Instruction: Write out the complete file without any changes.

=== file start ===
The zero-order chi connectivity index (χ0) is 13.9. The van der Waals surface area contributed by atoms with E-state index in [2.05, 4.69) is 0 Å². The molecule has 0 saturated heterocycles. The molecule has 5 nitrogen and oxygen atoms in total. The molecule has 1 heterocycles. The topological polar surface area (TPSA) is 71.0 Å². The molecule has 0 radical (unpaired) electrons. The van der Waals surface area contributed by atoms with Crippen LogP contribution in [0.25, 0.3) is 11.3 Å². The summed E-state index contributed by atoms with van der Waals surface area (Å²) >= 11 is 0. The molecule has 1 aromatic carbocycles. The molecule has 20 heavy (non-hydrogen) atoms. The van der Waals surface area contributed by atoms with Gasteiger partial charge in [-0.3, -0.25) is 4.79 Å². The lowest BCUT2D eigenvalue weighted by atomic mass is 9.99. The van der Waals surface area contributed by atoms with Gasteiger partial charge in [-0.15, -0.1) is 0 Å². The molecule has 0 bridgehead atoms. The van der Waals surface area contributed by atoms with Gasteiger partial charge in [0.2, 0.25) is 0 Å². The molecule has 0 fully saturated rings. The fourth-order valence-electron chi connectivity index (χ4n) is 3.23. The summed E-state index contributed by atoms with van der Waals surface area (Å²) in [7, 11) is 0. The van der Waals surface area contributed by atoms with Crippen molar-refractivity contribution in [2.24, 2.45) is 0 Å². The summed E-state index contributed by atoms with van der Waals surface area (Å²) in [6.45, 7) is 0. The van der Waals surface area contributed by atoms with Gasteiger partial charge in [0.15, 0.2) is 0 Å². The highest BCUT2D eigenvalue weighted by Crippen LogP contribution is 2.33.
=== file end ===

The zero-order chi connectivity index (χ0) is 13.9. The van der Waals surface area contributed by atoms with E-state index in [2.05, 4.69) is 0 Å². The molecule has 0 saturated heterocycles. The molecule has 5 nitrogen and oxygen atoms in total. The molecule has 1 heterocycles. The topological polar surface area (TPSA) is 71.0 Å². The molecule has 0 radical (unpaired) electrons. The van der Waals surface area contributed by atoms with Crippen LogP contribution in [0.25, 0.3) is 11.3 Å². The summed E-state index contributed by atoms with van der Waals surface area (Å²) >= 11 is 0. The molecule has 1 aromatic carbocycles. The molecule has 20 heavy (non-hydrogen) atoms. The van der Waals surface area contributed by atoms with Gasteiger partial charge in [-0.3, -0.25) is 4.79 Å². The lowest BCUT2D eigenvalue weighted by atomic mass is 9.99. The van der Waals surface area contributed by atoms with Gasteiger partial charge in [-0.15, -0.1) is 0 Å². The molecule has 0 bridgehead atoms. The van der Waals surface area contributed by atoms with Gasteiger partial charge in [0.2, 0.25) is 0 Å². The molecule has 0 fully saturated rings. The fourth-order valence-electron chi connectivity index (χ4n) is 3.23. The summed E-state index contributed by atoms with van der Waals surface area (Å²) in [7, 11) is 0. The van der Waals surface area contributed by atoms with Crippen molar-refractivity contribution in [2.24, 2.45) is 0 Å². The summed E-state index contributed by atoms with van der Waals surface area (Å²) in [6.45, 7) is 0. The van der Waals surface area contributed by atoms with Gasteiger partial charge in [0.15, 0.2) is 0 Å². The highest BCUT2D eigenvalue weighted by Crippen LogP contribution is 2.33.